ASU’s School of Civic and Economic Thought and Leadership was founded, according to its mission statement, to address what it sees as a fundamental problem: that American universities “live in an atmosphere of a certain conformity of opinion and suffer from an obvious lack of debate.”
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Lawrence Krauss, an ASU professor and internationally known physicist accused of sexual misconduct, will be retiring from ASU in May 2019 when he turns 65, according to a statement Krauss sent to The State Press and tweeted from his personal account.
There was a decrease in reported crime on ASU campuses in 2017 compared to years prior, according to annual crime statistics published by the University on Monday. The statistics are reflective of all reported on-campus offenses.
More than seven months after a Buzzfeed report thrust ASU professor Lawrence Krauss into the national spotlight over allegations of sexual misconduct, his status as a tenured professor hangs in the balance while a lengthy administrative process unfolds.
In July, ASU announced the Charles Koch Foundation had awarded a $6.5 million grant to fund the newly minted Academy for Justice, a research coalition based out of the University’s Sandra Day O’Connor College of Law.
Most ASU students could recite the ranking in their sleep: ASU is No. 1 in innovation. It’s a title that ASU just claimed for the fourth year in a row thanks to a U.S. News and World Report ranking released late Sunday.
In the middle of the Tempe campus, students walk hurriedly past chain link fences that surround the above-ground section of the Hayden Library, headphones drowning out the construction noise. Signs with mock-ups of the project reading "Reinvention" dot the fences.
An Arizona judge has dismissed a lawsuit over tuition costs to attend Arizona’s public universities, which was filed by Arizona Attorney General Mark Brnovich against the Arizona Board of Regents last September.
Arizona’s public universities say they don’t get enough funding from the state legislature to cover the cost of instruction for in-state students. This funding gap has forced them to seek out other ways to help them fulfill their obligation to make in-state tuition “as nearly free as possible.”
It’s been an interesting first year for ASU’s School of Civic and Economic Thought and Leadership.
During the 2017-18 school year, Undergraduate Student Government Tempe was responsible for appropriating $2,485,011, according to documents given to The State Press by USGT.
An anonymous survey meant to bring attention to sexual harassment in academia has generated more than 2,400 responses, including some that refer to cases at ASU.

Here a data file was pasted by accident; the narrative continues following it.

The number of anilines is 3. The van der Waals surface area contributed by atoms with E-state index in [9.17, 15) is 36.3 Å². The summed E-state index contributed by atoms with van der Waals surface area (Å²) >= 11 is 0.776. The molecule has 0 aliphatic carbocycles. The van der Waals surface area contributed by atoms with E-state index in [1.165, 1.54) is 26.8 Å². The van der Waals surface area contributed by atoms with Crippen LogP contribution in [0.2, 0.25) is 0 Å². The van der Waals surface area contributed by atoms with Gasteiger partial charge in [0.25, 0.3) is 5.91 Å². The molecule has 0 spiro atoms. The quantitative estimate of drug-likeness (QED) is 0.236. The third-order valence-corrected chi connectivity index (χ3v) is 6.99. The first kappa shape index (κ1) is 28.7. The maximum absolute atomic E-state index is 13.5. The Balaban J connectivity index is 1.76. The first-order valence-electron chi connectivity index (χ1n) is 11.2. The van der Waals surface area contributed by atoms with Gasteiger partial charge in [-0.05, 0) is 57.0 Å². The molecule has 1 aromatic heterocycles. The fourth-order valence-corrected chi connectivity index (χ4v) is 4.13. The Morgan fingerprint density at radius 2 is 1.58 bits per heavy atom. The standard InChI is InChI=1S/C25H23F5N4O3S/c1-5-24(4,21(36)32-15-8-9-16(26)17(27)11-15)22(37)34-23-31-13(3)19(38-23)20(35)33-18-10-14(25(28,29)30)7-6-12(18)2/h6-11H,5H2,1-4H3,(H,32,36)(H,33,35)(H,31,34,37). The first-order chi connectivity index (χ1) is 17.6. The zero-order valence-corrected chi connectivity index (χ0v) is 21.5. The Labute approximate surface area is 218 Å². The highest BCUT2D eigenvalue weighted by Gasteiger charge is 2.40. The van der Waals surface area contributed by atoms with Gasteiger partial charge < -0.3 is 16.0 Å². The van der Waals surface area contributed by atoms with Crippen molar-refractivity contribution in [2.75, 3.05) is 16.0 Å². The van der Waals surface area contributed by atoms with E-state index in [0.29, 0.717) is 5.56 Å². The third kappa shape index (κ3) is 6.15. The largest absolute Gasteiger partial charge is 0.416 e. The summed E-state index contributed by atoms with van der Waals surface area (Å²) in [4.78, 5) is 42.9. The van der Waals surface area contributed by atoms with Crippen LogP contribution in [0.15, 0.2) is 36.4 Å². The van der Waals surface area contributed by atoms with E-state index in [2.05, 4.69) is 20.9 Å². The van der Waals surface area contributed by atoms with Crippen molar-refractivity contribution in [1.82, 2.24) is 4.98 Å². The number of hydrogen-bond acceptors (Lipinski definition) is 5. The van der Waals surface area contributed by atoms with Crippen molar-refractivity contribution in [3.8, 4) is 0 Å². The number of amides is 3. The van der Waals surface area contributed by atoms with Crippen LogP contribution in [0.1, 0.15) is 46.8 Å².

On Sept. 19, 2017, I was sitting at a table on the Tecnológico de Monterrey Ciudad de México campus reviewing a PowerPoint presentation I was supposed to give that evening. I was enjoying the sun and the low hum of conversations that flows through the halls and plazas of any college campus, which is surprisingly less distracting when it occurs in a language that’s not your own. And then, the world started to shake.
Sex offender registration on campus: important for public safety or counterproductive for reintegration?
ASU works with local law enforcement agencies to ensure that convicted sex offenders who work or study on campus comply with sex offender registration and community notification policies as mandated by state law.
Editor’s note: Uber suspended self-driving operations on March 19, 2018, after a self-driving car struck and killed a Tempe pedestrian. Read more here.
Editor’s note: This story has been updated to reflect the number of open investigations into alleged sexual harassment under ACD 401.
Tempe City Council candidates said their plans to support working families, encourage smart development and solve transportation issues can benefit students in a forum held Monday night in Tempe.
Growth around the ASU Tempe campus is likely to continue after the Tempe City Council’s approval of a $21 million dollar tax rebate for a luxury hotel company to build a hotel and conference center on university property last week.
For 40 or so ASU students and professors, going to prison is a regular occurrence. Lesson plans in hand, they make weekly drives to Florence, Arizona, where they pass through security checkpoints and spend a couple of hours in front of classrooms of incarcerated students.
You've seen them before: the double-decker buses that are a bright yellow color, which is obnoxiously un-gold, with bolded letters on the side that announce to the world just who's "#1 in innovation." But if you don't regularly commute between campuses, you probably simply ignore the intercampus shuttles, thinking to yourself how nice it is that everything you need is on one campus.